This final portion of an e-book that I am writing has been a long time coming. With this final deposit, I have completed the first draft of my e-book titled: “A to Z of Christ’s Finished Work”. I will need to edit and refine and knit them all together before publishing the book.
Z could easily be “zest” or better still “zeal” both of which are certainly fruits of the finished work of Jesus Christ. However, what appeals to me more is “Zion”.
No, we do not mean “Zionism” which is defined by Collins English Dictionary as “a political movement for the establishment and support of a national homeland for Jews in Palestine, now concerned chiefly with the development of the modern state of Israel”.
I am talking about Zion, a geographical location, an emotive symbol and spiritually significant motif. In the Old Testament, we first hear of Zion as the fortress of the Jebusites that David conquered and made into his capital, Jerusalem (2 Samuel 5:6-7). Zion came to be synonymous with the city of Jerusalem, and and its inhabitants. Later, through its association with the Temple it took on spiritual significance as God’s dwelling place on earth with his people. During Israel’s captivity in Babylon, it became the pivot of their hope. Isaiah 65:17-19 states: “For behold, I create new heavens and a new earth, and the former things shall not be remembered or come to mind. But be glad and rejoice forever in that which I create; for behold I create Jerusalem to be a joy, and her people to be a gladness. I will rejoice in Jerusalem and be glad in my people; no more shall be heard in it the sound of weeping and the cry of distress”.
There will be a new Jerusalem at the heart the new creation at the end of this age. This is confirmed in Revelation 21: 1-3 where Isaiah’s vision will be finally fulfilled. “Then I saw ‘a new heaven and a new earth,’ for the first heaven and the first earth had passed away, and there was no longer any sea. I saw the Holy City, the new Jerusalem, coming down out of heaven from God, prepared as a bride beautifully dressed for her husband. And I heard a loud voice from the throne saying, “Look! God’s dwelling place is now among the people, and he will dwell with them. They will be his people, and God himself will be with them and be their God”. This end of the age fulfilment could not have come apart from Jesus’ death and resurrection from the dead. This is the final purpose and ultimate vision of the Holy Trinity: to dwell with his beloved children in new Jerusalem, in eternal Zion.
The writer of Hebrews talks about Zion as “the city that has foundations, whose designer and builder is God” (Heb 11:10). It is the eternal city “for here we have no lasting city, but we seek the city that is to come”(Heb 13:14). The writer sees Zion as a city in the afterlife, a physical reality, and part of the new heaven and new earth that God will create.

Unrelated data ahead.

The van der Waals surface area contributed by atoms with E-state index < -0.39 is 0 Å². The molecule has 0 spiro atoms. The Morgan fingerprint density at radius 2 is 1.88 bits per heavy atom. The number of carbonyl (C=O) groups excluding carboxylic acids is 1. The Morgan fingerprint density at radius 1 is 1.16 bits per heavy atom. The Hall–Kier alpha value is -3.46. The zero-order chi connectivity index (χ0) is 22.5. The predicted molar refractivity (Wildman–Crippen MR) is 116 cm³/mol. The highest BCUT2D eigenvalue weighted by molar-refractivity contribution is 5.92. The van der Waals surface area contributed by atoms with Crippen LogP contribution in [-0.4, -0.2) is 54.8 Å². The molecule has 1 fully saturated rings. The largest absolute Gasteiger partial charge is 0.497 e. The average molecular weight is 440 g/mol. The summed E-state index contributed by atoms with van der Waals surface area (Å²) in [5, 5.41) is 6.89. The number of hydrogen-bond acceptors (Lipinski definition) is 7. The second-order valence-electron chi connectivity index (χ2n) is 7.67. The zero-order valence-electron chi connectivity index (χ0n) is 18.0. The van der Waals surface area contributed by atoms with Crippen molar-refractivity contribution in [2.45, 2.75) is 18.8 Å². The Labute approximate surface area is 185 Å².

Interestingly the writer also refers to Mount Zion as a existing spiritual reality too. His purpose was to dissuade Jewish converts to Christ from backsliding into Judaism because of the persecution and pressure they encountered. So in Hebrews 12:18-24 he compared the old and new covenant, the Mount Sinai and Mount Zion experience. On Mount Sinai what they experienced were tangible, terrifying and threatening so much so that even Moses feared for his life.
But you have come to Mount Zion, to the city of the living God, the heavenly Jerusalem. You have come to thousands upon thousands of angels in joyful assembly, to the church of the firstborn, whose names are written in heaven. You have come to God, the Judge of all, to the spirits of the righteous made perfect, to Jesus the mediator of a new covenant, and to the sprinkled blood that speaks a better word than the blood of Abel. (Heb 12:22-24)
The new covenant Mount Zion experience would be totally different because of the mediator Jesus Christ. Note that “you have come” is in present perfect tense, which refers to a past action that has continued into the present. While Revelations sees Mount Zion as a future hope, the writer of Hebrews present another dimension, the here and now, which followers of Christ have entered into.
Through Christ’s blood which speaks the better word of forgiveness rather than the blood of Abel crying out for revenge, we who are followers of Christ, have come to Mount Zion where God dwells. We are in fellowship with God the Judge, and Jesus the Mediator, and with angels though we do not see them, and with the universal church (including past Old Testament believers that are described as “the spirits of the righteous made perfect”). The writer of Hebrews is saying that under the new covenant, all followers of Christ are experiencing a foretaste of the new Jerusalem of Revelations 21. This is Mount Zion. There is much mystery here in this spiritual reality that we cannot fully grasp this side of eternity. But thankful we should be. Made possible by Christ’s finished work.
This is part of a planned series of writings on the topic, “The A to Z of Christ’s Finished Work”. I am writing it alphabet by alphabet. Thus far the others that I have written can be found HERE.